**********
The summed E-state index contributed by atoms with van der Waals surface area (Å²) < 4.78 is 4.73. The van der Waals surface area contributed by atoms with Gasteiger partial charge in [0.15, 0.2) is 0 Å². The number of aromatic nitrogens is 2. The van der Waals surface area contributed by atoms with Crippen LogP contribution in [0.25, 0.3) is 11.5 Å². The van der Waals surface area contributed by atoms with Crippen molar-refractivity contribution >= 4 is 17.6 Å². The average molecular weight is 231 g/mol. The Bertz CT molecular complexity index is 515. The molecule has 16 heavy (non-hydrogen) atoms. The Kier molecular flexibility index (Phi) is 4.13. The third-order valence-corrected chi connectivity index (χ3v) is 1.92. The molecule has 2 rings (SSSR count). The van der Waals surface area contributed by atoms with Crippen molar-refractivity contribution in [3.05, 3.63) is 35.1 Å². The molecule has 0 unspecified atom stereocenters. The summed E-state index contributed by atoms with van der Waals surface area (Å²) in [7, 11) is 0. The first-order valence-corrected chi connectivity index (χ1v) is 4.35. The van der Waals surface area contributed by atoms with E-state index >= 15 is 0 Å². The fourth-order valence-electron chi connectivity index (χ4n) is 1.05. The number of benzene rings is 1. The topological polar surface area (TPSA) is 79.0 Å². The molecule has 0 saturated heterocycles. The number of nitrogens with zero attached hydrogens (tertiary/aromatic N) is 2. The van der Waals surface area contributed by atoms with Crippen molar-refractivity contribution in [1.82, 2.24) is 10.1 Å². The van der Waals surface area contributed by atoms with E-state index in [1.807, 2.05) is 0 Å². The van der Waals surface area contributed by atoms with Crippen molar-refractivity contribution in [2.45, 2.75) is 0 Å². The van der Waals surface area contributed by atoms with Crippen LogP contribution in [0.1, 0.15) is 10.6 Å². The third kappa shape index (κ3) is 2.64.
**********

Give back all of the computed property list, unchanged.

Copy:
The summed E-state index contributed by atoms with van der Waals surface area (Å²) < 4.78 is 4.73. The van der Waals surface area contributed by atoms with Gasteiger partial charge in [0.15, 0.2) is 0 Å². The number of aromatic nitrogens is 2. The van der Waals surface area contributed by atoms with Crippen LogP contribution in [0.25, 0.3) is 11.5 Å². The van der Waals surface area contributed by atoms with Crippen molar-refractivity contribution >= 4 is 17.6 Å². The average molecular weight is 231 g/mol. The Bertz CT molecular complexity index is 515. The molecule has 16 heavy (non-hydrogen) atoms. The Kier molecular flexibility index (Phi) is 4.13. The third-order valence-corrected chi connectivity index (χ3v) is 1.92. The molecule has 2 rings (SSSR count). The van der Waals surface area contributed by atoms with Crippen molar-refractivity contribution in [3.05, 3.63) is 35.1 Å². The molecule has 0 unspecified atom stereocenters. The summed E-state index contributed by atoms with van der Waals surface area (Å²) in [7, 11) is 0. The first-order valence-corrected chi connectivity index (χ1v) is 4.35. The van der Waals surface area contributed by atoms with E-state index >= 15 is 0 Å². The fourth-order valence-electron chi connectivity index (χ4n) is 1.05. The number of benzene rings is 1. The topological polar surface area (TPSA) is 79.0 Å². The molecule has 0 saturated heterocycles. The number of nitrogens with zero attached hydrogens (tertiary/aromatic N) is 2. The van der Waals surface area contributed by atoms with Crippen molar-refractivity contribution in [1.82, 2.24) is 10.1 Å². The van der Waals surface area contributed by atoms with E-state index in [1.807, 2.05) is 0 Å². The van der Waals surface area contributed by atoms with Crippen molar-refractivity contribution in [2.45, 2.75) is 0 Å². The van der Waals surface area contributed by atoms with Crippen LogP contribution in [0.1, 0.15) is 10.6 Å². The third kappa shape index (κ3) is 2.64.